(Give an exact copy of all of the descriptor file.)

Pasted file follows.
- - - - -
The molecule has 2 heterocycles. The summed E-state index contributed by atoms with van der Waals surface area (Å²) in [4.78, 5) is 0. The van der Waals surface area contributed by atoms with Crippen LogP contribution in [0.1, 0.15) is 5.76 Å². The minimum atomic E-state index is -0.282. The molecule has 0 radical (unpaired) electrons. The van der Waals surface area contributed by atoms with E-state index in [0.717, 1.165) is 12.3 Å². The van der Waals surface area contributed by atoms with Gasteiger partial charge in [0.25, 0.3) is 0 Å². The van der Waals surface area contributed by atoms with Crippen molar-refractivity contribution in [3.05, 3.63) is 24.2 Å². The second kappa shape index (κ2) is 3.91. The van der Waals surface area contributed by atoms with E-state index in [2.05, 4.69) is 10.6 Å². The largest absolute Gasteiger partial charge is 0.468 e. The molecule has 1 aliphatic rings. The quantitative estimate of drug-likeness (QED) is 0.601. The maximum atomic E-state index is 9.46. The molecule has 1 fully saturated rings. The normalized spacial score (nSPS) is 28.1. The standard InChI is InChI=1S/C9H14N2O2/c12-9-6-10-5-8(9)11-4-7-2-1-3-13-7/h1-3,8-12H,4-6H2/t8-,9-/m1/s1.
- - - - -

The molecule has 2 heterocycles. The summed E-state index contributed by atoms with van der Waals surface area (Å²) in [4.78, 5) is 0. The van der Waals surface area contributed by atoms with Crippen LogP contribution in [0.1, 0.15) is 5.76 Å². The minimum atomic E-state index is -0.282. The molecule has 0 radical (unpaired) electrons. The van der Waals surface area contributed by atoms with E-state index in [0.717, 1.165) is 12.3 Å². The van der Waals surface area contributed by atoms with Gasteiger partial charge in [0.25, 0.3) is 0 Å². The van der Waals surface area contributed by atoms with Crippen molar-refractivity contribution in [3.05, 3.63) is 24.2 Å². The second kappa shape index (κ2) is 3.91. The van der Waals surface area contributed by atoms with E-state index in [2.05, 4.69) is 10.6 Å². The largest absolute Gasteiger partial charge is 0.468 e. The molecule has 1 aliphatic rings. The quantitative estimate of drug-likeness (QED) is 0.601. The maximum atomic E-state index is 9.46. The molecule has 1 fully saturated rings. The normalized spacial score (nSPS) is 28.1. The standard InChI is InChI=1S/C9H14N2O2/c12-9-6-10-5-8(9)11-4-7-2-1-3-13-7/h1-3,8-12H,4-6H2/t8-,9-/m1/s1.